What most people don't realize is that SaaS companies are not such great assets over a period of time because the cost of switching has become less than ever. And the cost of developing software is going down as we speak.
If a SaaS company doesn't build network effects into its system and doesn't become a platform, there is no moat in the business that would help them stay relevant for a long time.
SaaS companies usually have to raise funds, spend a lot on customer acquisition costs and make sure that they keep updating their software to keep it better than their competition.
A SaaS company has to build moats and moats are best built through network effects. A SaaS product that is combined with a platform that serves both the demand side and supply side of the business builds a moat.
If you want to learn more about platforms, I recommend the following books:
Many SaaS companies have combined their SaaS product with a platform, and they have built a service around it. You can build a new kind of SaaS (Service as a system) combined with a platform.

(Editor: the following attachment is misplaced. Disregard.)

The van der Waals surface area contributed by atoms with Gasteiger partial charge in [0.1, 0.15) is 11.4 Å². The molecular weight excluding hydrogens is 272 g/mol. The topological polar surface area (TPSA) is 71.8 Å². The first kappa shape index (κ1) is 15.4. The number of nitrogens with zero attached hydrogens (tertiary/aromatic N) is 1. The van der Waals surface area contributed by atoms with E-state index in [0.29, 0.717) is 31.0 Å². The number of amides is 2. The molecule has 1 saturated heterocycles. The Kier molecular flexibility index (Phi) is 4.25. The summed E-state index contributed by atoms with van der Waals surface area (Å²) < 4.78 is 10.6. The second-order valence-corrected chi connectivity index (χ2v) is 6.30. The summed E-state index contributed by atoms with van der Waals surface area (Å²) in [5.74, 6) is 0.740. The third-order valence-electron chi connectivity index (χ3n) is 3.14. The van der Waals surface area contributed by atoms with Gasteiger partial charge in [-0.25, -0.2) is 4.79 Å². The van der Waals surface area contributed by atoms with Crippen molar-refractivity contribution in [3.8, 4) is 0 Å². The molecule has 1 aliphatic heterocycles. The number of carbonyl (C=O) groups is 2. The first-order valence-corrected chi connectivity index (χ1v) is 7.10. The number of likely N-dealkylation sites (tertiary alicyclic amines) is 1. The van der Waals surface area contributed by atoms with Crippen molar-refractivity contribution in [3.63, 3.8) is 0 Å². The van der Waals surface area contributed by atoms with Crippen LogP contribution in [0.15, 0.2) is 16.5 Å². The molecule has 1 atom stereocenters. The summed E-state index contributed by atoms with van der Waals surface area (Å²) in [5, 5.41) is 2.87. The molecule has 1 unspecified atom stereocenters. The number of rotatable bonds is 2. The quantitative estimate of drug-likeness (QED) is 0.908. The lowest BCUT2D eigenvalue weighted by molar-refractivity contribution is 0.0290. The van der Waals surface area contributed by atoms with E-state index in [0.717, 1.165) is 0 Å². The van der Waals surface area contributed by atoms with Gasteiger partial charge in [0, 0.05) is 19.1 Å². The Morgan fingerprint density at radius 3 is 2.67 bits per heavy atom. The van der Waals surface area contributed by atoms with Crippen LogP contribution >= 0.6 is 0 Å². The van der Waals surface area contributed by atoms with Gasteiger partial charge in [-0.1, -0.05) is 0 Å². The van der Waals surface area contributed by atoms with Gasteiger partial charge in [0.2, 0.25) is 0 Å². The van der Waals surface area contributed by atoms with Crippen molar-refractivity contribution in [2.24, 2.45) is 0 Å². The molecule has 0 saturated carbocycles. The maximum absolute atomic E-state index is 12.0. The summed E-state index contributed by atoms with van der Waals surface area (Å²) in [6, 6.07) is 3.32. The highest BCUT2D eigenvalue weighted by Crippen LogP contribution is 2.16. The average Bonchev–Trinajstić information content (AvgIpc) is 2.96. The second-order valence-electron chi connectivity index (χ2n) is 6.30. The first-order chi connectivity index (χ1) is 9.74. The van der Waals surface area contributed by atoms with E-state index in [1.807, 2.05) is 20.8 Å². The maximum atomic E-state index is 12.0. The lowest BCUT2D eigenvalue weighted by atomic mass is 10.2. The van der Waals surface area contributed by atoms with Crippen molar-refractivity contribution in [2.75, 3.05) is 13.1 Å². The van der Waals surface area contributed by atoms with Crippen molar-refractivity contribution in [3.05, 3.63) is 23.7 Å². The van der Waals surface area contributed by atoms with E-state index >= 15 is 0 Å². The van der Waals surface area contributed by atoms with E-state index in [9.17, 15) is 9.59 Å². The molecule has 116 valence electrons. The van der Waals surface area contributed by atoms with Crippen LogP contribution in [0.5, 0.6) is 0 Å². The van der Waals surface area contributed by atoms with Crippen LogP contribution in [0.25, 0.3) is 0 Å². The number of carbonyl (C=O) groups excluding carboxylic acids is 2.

For example, Practo offers a SaaS product for doctors but also gets patients to the doctor through its search platform where anyone can search for specific doctors in a specific locality.
Swiggy is a platform for ordering food from local restaurants, but they also offer a service of pickup from the restaurant and dropping it at the customer's place. eCommerce stores do the same.
Apple makes software for iPhones, but its biggest moat for getting people to continue using iPhones is its app store. The app store has a long tail of software offerings, but most of the software is not made by Apple itself. It is made by third-party developers. The app store is the platform that connects app developers and consumers who will use the app (and Apple taxes 30% of the transaction).
All these brands are multi-sided platforms:
- Google (connecting advertisers and internet users)
- AppStore and PlayStore (connecting app developers and consumers)
- Amazon (connecting sellers and buyers)
- Tinder (connecting people, literally)
- Ola (connecting cab drivers and passengers)
- PayTM (connecting merchants and consumers who pay)
- Airbnb (connecting home renters and tenants)
There are more, but you get the idea.
People who used ZenDesk (a support desk software) moved to FreshDesk when they had a cheaper and better offering. ZenDesk had no moat to prevent people from switching (though there was some stickiness to the product).